The dolphinthinker understands that humans sail highest and farthest under the flag of abundance even though, for many, scarcity is too often the transport du jour. For this reason alone, it has never more important to find out what isn’t working, fix what is broken and opt for the solutions, conditions, synergies and alliances that dolphinthinking can bring. Yet, as the imitable Yogi Berra cautions us, “It’s tough to make predictions, especially about the future.”

For my money, some of the best insights on all this have come from the swashbuckling intellectual trader/philosopher, Nassim Nicholas Taleb, who in any number of ways is a superb example of dolphinthinking. You can find many provocative, idol-breaking ideas in his books, Fooled by Randomness: The Hidden Role of Chance in Life and in the Markets, The Black Swan: The Impact of the Highly Improbable and Antifragile: Things That Gain from Disorder. We believe that he’s spot on with most all of his criticisms of the consequences we face from having lived so long in the shadows and under the influence of (in our dolphinthink terminology) “the Certainty Attractor.”

If you have read The Black Swan, you will remember that a Black Swan is Taleb’s metaphorical name for an event that comes wrapped in uncertainty. (It is named after the rare black swan of the bird world, thought not to exist for centuries until it was finally spotted in Australia.) More specifically, to be one of Taleb’s electrifying Black Swan events, a happening must (1) Be an outlier—something nobody was expecting. (2) Have extreme impact; it must truly shake things up. Finally, (3) be something that we (humans being humans) rush belatedly to make “explainable and predictable”—concocting explanations for its occurrence after it happens.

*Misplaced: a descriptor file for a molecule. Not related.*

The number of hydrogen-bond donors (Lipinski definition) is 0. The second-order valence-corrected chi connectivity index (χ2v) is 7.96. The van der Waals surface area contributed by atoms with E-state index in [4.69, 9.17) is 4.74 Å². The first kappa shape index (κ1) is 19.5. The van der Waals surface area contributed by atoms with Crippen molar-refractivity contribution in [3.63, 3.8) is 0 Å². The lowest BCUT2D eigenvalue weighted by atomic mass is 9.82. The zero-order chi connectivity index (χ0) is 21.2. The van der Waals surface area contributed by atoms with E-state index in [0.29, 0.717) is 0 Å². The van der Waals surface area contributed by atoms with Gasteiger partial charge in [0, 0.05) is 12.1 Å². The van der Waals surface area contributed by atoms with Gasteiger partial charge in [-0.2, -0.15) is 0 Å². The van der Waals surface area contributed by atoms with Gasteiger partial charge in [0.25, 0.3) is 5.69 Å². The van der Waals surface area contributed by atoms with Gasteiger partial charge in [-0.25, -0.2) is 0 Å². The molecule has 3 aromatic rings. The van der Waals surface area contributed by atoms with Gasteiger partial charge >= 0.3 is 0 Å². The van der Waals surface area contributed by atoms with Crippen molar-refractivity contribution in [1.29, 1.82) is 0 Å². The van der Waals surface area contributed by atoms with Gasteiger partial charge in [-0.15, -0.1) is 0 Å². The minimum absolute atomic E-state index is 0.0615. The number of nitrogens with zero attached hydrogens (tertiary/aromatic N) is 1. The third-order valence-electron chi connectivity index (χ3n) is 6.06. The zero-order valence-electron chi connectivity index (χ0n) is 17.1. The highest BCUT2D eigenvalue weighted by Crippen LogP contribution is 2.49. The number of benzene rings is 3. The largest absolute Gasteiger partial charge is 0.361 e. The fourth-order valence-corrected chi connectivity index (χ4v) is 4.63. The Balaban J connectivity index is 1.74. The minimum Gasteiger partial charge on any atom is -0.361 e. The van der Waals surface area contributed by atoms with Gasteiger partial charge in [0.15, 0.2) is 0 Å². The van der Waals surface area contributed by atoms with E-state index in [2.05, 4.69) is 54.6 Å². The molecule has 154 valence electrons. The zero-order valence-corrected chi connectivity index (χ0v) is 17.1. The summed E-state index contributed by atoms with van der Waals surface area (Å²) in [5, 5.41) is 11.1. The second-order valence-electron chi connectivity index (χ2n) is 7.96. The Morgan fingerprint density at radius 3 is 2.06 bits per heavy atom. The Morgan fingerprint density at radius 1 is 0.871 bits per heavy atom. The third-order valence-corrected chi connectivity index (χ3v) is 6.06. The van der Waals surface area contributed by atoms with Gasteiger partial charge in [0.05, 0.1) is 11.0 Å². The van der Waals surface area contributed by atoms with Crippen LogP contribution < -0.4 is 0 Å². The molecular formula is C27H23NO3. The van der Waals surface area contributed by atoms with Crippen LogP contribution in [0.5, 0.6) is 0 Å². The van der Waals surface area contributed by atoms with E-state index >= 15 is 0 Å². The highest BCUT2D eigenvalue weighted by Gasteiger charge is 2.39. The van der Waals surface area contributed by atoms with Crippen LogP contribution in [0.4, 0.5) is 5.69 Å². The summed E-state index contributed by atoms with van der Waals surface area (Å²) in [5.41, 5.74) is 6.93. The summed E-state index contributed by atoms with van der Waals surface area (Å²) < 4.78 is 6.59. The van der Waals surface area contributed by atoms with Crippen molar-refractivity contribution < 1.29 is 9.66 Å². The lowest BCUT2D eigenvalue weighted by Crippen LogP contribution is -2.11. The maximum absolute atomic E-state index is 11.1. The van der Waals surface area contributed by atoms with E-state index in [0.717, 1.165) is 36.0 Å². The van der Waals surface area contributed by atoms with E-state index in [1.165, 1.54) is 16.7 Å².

In his book, Taleb labels such events as the rise of the Internet, the invention and spread of the personal computer, World War I and 9/11 as being Black Swans. To that list, the argument can be made that the Indian Ocean tsunami, hurricane Katrina, the Haiti earthquake, the Eyjafjallajoekull volcano eruption and the BP oil spill not to mention the Lehman Brothers bankruptcy, the subprime mortgage crisis and late-2000s mega-recession and the following European sovereign debt crisis should be added (although it isn’t always crystal clear that Taleb’s required triplet of rarity, extreme impact and retrospective predictability is satisfied by each of these).

Taleb observes:

A small number of Black Swans explain almost everything in our world, from the success of ideas and religions, to the dynamics of historical events, to elements of our own personal lives. Ever since we left the Pleistocene, some ten millennia ago, the effect of these Black Swans has been increasing. It started accelerating during the industrial revolution, as the world started getting more complicated, while ordinary events, the ones we study and discuss and try to predict from reading the newspapers, have become increasingly inconsequential…. The central idea of this book concerns our blindness with respect to randomness, particularly the large deviations [the Black Swans]. Why do we, scientists or nonscientists, hotshots or regular Joes, tend to see the pennies instead of the dollars? Why do we keep focusing on the minutiae, not the possible significant large events, in spite of the obvious evidence of their huge influence?